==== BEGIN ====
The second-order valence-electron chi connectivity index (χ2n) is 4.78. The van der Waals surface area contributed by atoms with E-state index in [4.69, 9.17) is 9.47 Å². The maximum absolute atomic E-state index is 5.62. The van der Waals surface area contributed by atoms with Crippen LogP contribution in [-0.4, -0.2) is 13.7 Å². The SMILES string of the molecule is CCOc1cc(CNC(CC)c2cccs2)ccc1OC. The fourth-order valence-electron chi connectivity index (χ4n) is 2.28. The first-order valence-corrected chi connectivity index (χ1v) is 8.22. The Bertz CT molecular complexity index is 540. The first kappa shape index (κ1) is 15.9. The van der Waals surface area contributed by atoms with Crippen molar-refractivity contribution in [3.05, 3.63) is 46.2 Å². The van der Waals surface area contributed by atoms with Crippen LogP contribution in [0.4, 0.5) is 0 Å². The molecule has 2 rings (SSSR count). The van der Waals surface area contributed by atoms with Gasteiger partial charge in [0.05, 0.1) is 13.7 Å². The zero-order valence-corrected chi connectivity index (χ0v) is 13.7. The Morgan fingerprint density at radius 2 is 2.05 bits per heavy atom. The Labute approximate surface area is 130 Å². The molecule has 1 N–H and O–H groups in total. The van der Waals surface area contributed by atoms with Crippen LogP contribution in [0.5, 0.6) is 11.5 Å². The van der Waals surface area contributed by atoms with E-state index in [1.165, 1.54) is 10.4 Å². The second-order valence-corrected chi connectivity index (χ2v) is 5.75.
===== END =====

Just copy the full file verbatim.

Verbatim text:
The second-order valence-electron chi connectivity index (χ2n) is 4.78. The van der Waals surface area contributed by atoms with E-state index in [4.69, 9.17) is 9.47 Å². The maximum absolute atomic E-state index is 5.62. The van der Waals surface area contributed by atoms with Crippen LogP contribution in [-0.4, -0.2) is 13.7 Å². The SMILES string of the molecule is CCOc1cc(CNC(CC)c2cccs2)ccc1OC. The fourth-order valence-electron chi connectivity index (χ4n) is 2.28. The first-order valence-corrected chi connectivity index (χ1v) is 8.22. The Bertz CT molecular complexity index is 540. The first kappa shape index (κ1) is 15.9. The van der Waals surface area contributed by atoms with Crippen molar-refractivity contribution in [3.05, 3.63) is 46.2 Å². The van der Waals surface area contributed by atoms with Crippen LogP contribution in [0.4, 0.5) is 0 Å². The molecule has 2 rings (SSSR count). The van der Waals surface area contributed by atoms with Gasteiger partial charge in [0.05, 0.1) is 13.7 Å². The zero-order valence-corrected chi connectivity index (χ0v) is 13.7. The Morgan fingerprint density at radius 2 is 2.05 bits per heavy atom. The Labute approximate surface area is 130 Å². The molecule has 1 N–H and O–H groups in total. The van der Waals surface area contributed by atoms with Crippen LogP contribution in [0.5, 0.6) is 11.5 Å². The van der Waals surface area contributed by atoms with E-state index in [1.165, 1.54) is 10.4 Å². The second-order valence-corrected chi connectivity index (χ2v) is 5.75.